Acute Myeloid Leukemia

AML is malignant, clonal disease that involves proliferation of blasts in bone marrow, blood, or other tissue. The blasts most often show myeloid or monocytic differentiation. Almost 80% of patients with AML will demonstrate chromosome abnormalities, usually a mutation resulting from a chromosomal translocation (the transfer of one portion of the chromosome to another).9 The translocation causes abnormal oncogene or tumor suppression gene expression, and this results in unregulated cellular proliferation.10 Genetic syndromes and toxic exposure contribute to the patho-genesis in some patients.

Although the diseases grouped into the acute myelogenous leukemia categories have similar clinical manifestations, the morphology, immunophenotyping, and cytogenetic features are distinct. Cytochemical stains are used along with morphology to help identify the lineage of the blast population. Electron microscopy may also be used to subclassify the various leukemias. When morphology and/or cytochemistry evidence of lineage is absent, flow cytometry is used to specifically tag the myeloid or lymphoid antigens and thus classify the acute leukemias.


The incidence of AML increases with age, accounting for 80% of acute leukemias in adults and for 15% to 20% of acute leukemias in children. Of note, however, is that when congenital leukemia (occurring during the neonatal period) does rarely occur, it is paradoxically AML rather than ALL and is often monocytic. The rate of AML is somewhat higher in males than females, and there is an increased incidence in developed, more industrialized countries. Eastern European Jews have an increased risk of developing AML, whereas Oriental populations have a decreased risk.11

Table 11.2 lists the conditions that have been documented as predisposing to development of AML. The high incidence of individuals having congenital defects such as Down syndrome and bone marrow failure syndromes such as Fanconi's anemia has demonstrated that these factors are often implicated in the pathogenesis of

162 Part III • White Cell Disorders

Table 11.2 O Conditions and Disorders With Increased Risk for Development of Acute Leukemia

Congenital Defects Acquired Diseases Environmental Factors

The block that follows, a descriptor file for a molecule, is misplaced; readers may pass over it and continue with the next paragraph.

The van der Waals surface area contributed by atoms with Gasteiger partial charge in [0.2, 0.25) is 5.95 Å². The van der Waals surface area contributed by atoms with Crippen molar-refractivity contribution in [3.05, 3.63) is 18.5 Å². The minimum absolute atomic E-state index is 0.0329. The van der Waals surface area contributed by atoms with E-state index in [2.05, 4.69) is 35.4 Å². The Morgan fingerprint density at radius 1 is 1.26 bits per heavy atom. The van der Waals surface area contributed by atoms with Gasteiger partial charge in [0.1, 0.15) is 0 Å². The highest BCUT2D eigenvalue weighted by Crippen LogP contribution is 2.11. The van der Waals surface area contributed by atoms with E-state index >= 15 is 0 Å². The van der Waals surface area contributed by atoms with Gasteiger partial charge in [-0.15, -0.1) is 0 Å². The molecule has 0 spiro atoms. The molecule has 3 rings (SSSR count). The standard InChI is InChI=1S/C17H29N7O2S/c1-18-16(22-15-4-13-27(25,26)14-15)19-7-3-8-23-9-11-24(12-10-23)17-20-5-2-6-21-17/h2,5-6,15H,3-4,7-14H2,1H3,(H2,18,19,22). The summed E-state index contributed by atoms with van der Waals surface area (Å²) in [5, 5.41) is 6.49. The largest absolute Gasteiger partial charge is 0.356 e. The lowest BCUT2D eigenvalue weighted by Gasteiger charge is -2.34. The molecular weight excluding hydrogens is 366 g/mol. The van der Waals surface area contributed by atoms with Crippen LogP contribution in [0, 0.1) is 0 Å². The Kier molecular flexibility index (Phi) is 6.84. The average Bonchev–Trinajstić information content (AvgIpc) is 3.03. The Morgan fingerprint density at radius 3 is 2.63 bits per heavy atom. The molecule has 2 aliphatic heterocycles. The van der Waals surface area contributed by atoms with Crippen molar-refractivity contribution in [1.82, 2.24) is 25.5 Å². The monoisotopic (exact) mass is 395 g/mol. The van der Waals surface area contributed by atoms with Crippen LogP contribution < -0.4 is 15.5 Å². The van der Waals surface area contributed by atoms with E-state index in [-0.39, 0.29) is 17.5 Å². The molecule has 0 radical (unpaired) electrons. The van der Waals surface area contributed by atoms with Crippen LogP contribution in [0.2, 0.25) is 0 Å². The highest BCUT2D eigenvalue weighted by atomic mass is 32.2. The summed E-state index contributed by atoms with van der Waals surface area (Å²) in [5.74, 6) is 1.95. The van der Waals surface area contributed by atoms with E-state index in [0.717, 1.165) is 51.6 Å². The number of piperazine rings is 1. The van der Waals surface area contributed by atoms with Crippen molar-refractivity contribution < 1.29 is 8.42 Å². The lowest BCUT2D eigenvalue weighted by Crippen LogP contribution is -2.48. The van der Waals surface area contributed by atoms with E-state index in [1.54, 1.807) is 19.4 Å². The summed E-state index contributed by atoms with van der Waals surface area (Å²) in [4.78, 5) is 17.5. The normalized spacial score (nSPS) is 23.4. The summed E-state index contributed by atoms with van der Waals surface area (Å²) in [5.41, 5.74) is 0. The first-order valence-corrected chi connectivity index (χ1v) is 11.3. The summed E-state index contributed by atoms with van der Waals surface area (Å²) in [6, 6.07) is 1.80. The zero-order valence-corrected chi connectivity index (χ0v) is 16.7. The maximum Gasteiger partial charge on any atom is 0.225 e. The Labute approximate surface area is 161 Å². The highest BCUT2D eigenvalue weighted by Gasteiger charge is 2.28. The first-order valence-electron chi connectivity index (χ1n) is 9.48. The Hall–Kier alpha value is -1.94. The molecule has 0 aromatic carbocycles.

Down syndrome

Klinefelter syndrome

Turner syndrome

Monosomy 7 syndrome

Fanconi's anemia

Wiskott-Aldrich syndrome


Familial aplastic anemia

Fraternal twins and nonidentical siblings

Combined immunodeficiency syndrome

Blackfan-Diamond syndrome

Aplastic anemia Myeloma

Sideroblastic anemia

Acquired genetic changes




Point mutations

Paroxysmal nocturnal hemoglobinuria

Transition from other hematopoietic diseases (myeloproliferative disorders)

Ionizing radiation Alkalating agents Cytotoxic drugs Pesticide exposure Solvents

AML. It has also been well documented that leukemia is associated with exposure to ionizing radiation, as this was most notably reported with the increase in leukemia that occurred following the release of atomic bombs over Hiroshima and Nagasaki in 1945. The fallout from atomic bombs and exposure to nuclear reactor plants has caused much well-founded public apprehension, fear, and concern over the past 50 years.12,13 A wide variety of chemicals and drugs have been linked to AML. In a study involving factories in China, the risk of developing leukemia was five to six times higher in workers with recurrent exposure to benzene than in the general pop-ulation.14 Many drugs, in particular, therapy-related alkylating drugs, are associated with AML emerging after the treatment. All of the chronic myeloproliferative disorders (chronic myelocytic leukemia [CML], idio-pathic myelofibrosis [IMF], polycythemia vera [PV], essential thrombocythemia [ET]) have an increased propensity for terminating in AML, with 60% to 70% of CML cases undergoing a transition to AML.

Clinical Features

All of the signs and symptoms that present so abruptly in patients with AML are caused by the infiltration of the bone marrow with leukemic cells and the resulting failure of normal hematopoiesis. These criminal leukemic cells that invade the bone marrow are dysfunctional, and without the normal hematopoietic elements, the patient is at risk for developing life-threatening complications of anemia, infection due to functional neutropenia, and hemorrhage due to thrombocytopenia (Table 11.3).